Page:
Top tips for driving in Europe when you are on holiday

Fri 21st Jul 2017

Are you preparing for a holiday abroad this summer? Sharon Parsons of Coodes Solicitors’ Personal Injury team shares her tips for driving in Europe.

If you going on holiday to Europe this year, it is advisable to know some of the regulations and what you legally need to carry in your car.

What to carry in your car

If you get stopped, particularly in France, you may be asked for photocopies of key documents. So, if you are taking your own vehicle to Europe it is a good idea to carry the original and two copies of:

  • Full valid driving licence
  • Proof of insurance
  • Proof of ID (passport)
  • Proof of ownership of vehicle (V5C Certificate)

In most European countries you will need headlight beam adjusters and in most countries dipped headlights are compulsory in tunnels. In France you also need to carry:

  • High visibility vest – 1 per passenger
  • Warning Triangle (also compulsory in Spain)
  • Breathalyser kit – although the French Government announced that the introduction of fines for not carrying these have been postponed indefinitely

Keep some loose change – many European countries operate toll roads (France, Germany and Spain especially) so make sure you have plenty of change. Some toll roads have automated booths and credit cards and prepaid currency cards do not always work.

In France it is illegal to use sat navs that indicate where speed cameras are located. You could be fined up to €1,500 for driving with a satnav or GPS system with this feature. The AA has some useful information on this here.

Drinking and driving

Be aware that in most European countries there is a lower drink-drive limit than in the UK. In England, Wales and Northern Ireland, it is 80mg per 100ml blood. However, in most European countries, as well as in Scotland, it is 50mg per 100ml blood – almost half! Clearly, not drinking alcohol at all before you drive is the safest policy.

Other facts about driving in Europe

  • In France, Germany and Spain it is illegal to wear flip flops while driving and you face an on the spot fine if caught. Spain takes it further with a ban on backless shoes and even high heels
  • In some countries a driver who wears spectacles must carry a spare pair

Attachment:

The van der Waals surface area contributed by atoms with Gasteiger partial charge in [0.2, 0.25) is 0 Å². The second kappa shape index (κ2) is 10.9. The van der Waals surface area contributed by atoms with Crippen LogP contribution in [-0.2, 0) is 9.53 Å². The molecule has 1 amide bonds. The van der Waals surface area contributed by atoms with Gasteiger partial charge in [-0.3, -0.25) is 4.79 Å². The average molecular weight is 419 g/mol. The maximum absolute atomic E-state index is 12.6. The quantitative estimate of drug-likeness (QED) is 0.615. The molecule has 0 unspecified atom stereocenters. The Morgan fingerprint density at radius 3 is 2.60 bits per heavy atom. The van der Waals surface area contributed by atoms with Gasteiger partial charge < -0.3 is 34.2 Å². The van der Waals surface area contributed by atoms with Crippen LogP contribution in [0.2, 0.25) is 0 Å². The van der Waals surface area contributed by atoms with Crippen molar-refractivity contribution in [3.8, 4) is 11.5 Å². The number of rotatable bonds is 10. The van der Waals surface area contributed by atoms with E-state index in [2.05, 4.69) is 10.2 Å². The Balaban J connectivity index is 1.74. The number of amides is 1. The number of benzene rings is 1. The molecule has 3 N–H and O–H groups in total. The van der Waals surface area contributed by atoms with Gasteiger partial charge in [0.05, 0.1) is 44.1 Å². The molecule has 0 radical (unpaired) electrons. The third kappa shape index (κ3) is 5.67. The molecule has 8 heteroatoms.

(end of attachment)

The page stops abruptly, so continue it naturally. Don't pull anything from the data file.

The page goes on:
• In Italy you must only park in the direction of the flow of traffic
  • In more and more European cities you need an Environmental Badge
  • In Austria and Switzerland you need a Vignette (sticker) in all vehicles using the motorway
  • The Police in Spain can impose fines on the spot if you are caught speeding. Visiting motorists must pay their fines immediately or the vehicle will be confiscated until the fine is paid

If you are involved in an accident when driving abroad

Make sure you have a pen and paper to hand so you can take down details if you are unfortunately involved in an accident. If the accident involves a foreign car and caravan or a lorry and trailer make sure you check the licence plate on both parts of the vehicle. In some countries the car and caravan or lorry and trailer have different plates. It has been known for foreign vehicles to get away with insurance claims because only one licence plate has been taken. So check both ends of the vehicle and also take photographs of the damage and of the road conditions.

Spending just a bit of time familiarising yourself with rules and regulations and ensuring you are carrying everything you need to will help you avoid problems when you are on holiday. It is not as much fun as researching the best beaches or planning which restaurants you will visit, but it should help you feel more confident about driving abroad. Safe travelling this summer.

The RAC has detailed advice on driving in Europe here.

If you have been involved in an accident while abroad, please contact Sharon Parsons in the Personal Injury and Clinical Negligence team at Coodes Solicitors on 01326 213033 or

Fri 21st Jul 2017

Get in touch

Call us on 0800 328 3282, or complete the form below and we’ll get back to you as soon as possible.

This field is for validation purposes and should be left unchanged.

Search News & Events



Changes to Paternity Leave in April 2024: What do you need to know?

As of 6th April 2024, paternity leave will be changing to reflect a shifting attitude…

Read more


Suspecting a Power of Attorney of financial abuse: what can you do?

What steps should you take if you suspect someone is committing financial abuse as a…

Read more

Portfolio Builder

Select the legal expertise that you would like to download or add to the portfolio

    Download    Add to portfolio   

    Remove All


    Click here to share this shortlist.
    (It will expire after 30 days.)